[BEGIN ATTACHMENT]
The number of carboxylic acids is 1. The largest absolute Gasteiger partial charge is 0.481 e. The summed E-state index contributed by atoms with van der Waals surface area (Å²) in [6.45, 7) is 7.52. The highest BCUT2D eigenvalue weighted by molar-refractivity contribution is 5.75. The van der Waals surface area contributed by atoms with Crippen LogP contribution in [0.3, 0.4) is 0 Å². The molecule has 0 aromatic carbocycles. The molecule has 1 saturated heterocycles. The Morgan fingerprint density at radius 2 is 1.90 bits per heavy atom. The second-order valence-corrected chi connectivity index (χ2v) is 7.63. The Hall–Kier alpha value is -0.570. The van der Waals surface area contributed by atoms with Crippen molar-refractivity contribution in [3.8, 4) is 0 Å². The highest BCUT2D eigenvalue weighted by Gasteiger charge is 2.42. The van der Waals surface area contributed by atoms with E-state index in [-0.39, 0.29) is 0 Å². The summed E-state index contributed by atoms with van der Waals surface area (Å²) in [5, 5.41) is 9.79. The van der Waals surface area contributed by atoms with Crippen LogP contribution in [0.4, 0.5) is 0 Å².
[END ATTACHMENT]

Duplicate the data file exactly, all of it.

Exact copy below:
The number of carboxylic acids is 1. The largest absolute Gasteiger partial charge is 0.481 e. The summed E-state index contributed by atoms with van der Waals surface area (Å²) in [6.45, 7) is 7.52. The highest BCUT2D eigenvalue weighted by molar-refractivity contribution is 5.75. The van der Waals surface area contributed by atoms with Crippen LogP contribution in [0.3, 0.4) is 0 Å². The molecule has 0 aromatic carbocycles. The molecule has 1 saturated heterocycles. The Morgan fingerprint density at radius 2 is 1.90 bits per heavy atom. The second-order valence-corrected chi connectivity index (χ2v) is 7.63. The Hall–Kier alpha value is -0.570. The van der Waals surface area contributed by atoms with Crippen molar-refractivity contribution in [3.8, 4) is 0 Å². The highest BCUT2D eigenvalue weighted by Gasteiger charge is 2.42. The van der Waals surface area contributed by atoms with E-state index in [-0.39, 0.29) is 0 Å². The summed E-state index contributed by atoms with van der Waals surface area (Å²) in [5, 5.41) is 9.79. The van der Waals surface area contributed by atoms with Crippen LogP contribution in [0.4, 0.5) is 0 Å².